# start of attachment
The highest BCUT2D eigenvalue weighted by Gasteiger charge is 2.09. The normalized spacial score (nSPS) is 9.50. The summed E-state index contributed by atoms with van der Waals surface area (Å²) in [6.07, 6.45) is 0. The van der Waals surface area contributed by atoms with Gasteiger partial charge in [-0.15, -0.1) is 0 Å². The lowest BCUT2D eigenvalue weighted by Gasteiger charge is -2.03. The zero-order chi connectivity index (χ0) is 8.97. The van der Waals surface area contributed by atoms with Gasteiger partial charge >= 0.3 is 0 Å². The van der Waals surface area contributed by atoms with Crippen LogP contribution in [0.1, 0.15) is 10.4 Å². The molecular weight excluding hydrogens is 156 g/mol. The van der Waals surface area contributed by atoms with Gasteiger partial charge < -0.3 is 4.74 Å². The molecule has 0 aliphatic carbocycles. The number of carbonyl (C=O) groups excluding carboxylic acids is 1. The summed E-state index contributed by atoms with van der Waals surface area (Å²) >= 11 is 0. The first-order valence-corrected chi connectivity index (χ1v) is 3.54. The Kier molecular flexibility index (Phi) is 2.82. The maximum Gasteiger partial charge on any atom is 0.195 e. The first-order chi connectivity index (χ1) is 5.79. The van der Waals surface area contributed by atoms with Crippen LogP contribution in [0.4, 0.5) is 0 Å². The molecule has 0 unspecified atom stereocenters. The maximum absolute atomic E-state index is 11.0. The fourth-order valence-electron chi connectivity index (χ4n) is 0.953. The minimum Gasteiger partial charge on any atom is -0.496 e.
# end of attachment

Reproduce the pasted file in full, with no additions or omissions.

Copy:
The highest BCUT2D eigenvalue weighted by Gasteiger charge is 2.09. The normalized spacial score (nSPS) is 9.50. The summed E-state index contributed by atoms with van der Waals surface area (Å²) in [6.07, 6.45) is 0. The van der Waals surface area contributed by atoms with Gasteiger partial charge in [-0.15, -0.1) is 0 Å². The lowest BCUT2D eigenvalue weighted by Gasteiger charge is -2.03. The zero-order chi connectivity index (χ0) is 8.97. The van der Waals surface area contributed by atoms with Gasteiger partial charge >= 0.3 is 0 Å². The van der Waals surface area contributed by atoms with Crippen LogP contribution in [0.1, 0.15) is 10.4 Å². The molecular weight excluding hydrogens is 156 g/mol. The van der Waals surface area contributed by atoms with Gasteiger partial charge < -0.3 is 4.74 Å². The molecule has 0 aliphatic carbocycles. The number of carbonyl (C=O) groups excluding carboxylic acids is 1. The summed E-state index contributed by atoms with van der Waals surface area (Å²) >= 11 is 0. The first-order valence-corrected chi connectivity index (χ1v) is 3.54. The Kier molecular flexibility index (Phi) is 2.82. The maximum Gasteiger partial charge on any atom is 0.195 e. The first-order chi connectivity index (χ1) is 5.79. The van der Waals surface area contributed by atoms with Crippen LogP contribution in [0.4, 0.5) is 0 Å². The molecule has 0 unspecified atom stereocenters. The maximum absolute atomic E-state index is 11.0. The fourth-order valence-electron chi connectivity index (χ4n) is 0.953. The minimum Gasteiger partial charge on any atom is -0.496 e.